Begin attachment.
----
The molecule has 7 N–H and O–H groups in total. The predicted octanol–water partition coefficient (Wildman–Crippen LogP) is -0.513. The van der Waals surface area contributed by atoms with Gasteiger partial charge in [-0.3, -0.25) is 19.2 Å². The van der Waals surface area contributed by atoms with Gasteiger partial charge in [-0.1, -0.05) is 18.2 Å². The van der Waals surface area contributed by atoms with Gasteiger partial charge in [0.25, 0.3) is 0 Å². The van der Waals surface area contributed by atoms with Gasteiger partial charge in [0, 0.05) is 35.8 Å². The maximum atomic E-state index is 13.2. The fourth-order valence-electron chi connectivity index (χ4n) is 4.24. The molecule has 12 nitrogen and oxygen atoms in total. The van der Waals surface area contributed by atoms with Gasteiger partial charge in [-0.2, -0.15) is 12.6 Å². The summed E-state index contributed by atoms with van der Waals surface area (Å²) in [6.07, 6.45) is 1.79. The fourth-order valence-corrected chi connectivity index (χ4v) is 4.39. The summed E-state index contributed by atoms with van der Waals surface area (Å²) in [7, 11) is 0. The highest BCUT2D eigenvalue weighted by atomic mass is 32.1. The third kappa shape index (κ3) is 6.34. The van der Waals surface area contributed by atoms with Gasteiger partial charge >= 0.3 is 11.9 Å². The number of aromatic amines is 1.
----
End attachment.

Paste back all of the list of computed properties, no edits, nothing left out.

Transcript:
The molecule has 7 N–H and O–H groups in total. The predicted octanol–water partition coefficient (Wildman–Crippen LogP) is -0.513. The van der Waals surface area contributed by atoms with Gasteiger partial charge in [-0.3, -0.25) is 19.2 Å². The van der Waals surface area contributed by atoms with Gasteiger partial charge in [-0.1, -0.05) is 18.2 Å². The van der Waals surface area contributed by atoms with Gasteiger partial charge in [0.25, 0.3) is 0 Å². The van der Waals surface area contributed by atoms with Gasteiger partial charge in [0, 0.05) is 35.8 Å². The maximum atomic E-state index is 13.2. The fourth-order valence-electron chi connectivity index (χ4n) is 4.24. The molecule has 12 nitrogen and oxygen atoms in total. The van der Waals surface area contributed by atoms with Gasteiger partial charge in [-0.2, -0.15) is 12.6 Å². The summed E-state index contributed by atoms with van der Waals surface area (Å²) in [6.07, 6.45) is 1.79. The fourth-order valence-corrected chi connectivity index (χ4v) is 4.39. The summed E-state index contributed by atoms with van der Waals surface area (Å²) in [7, 11) is 0. The highest BCUT2D eigenvalue weighted by atomic mass is 32.1. The third kappa shape index (κ3) is 6.34. The van der Waals surface area contributed by atoms with Gasteiger partial charge >= 0.3 is 11.9 Å². The number of aromatic amines is 1.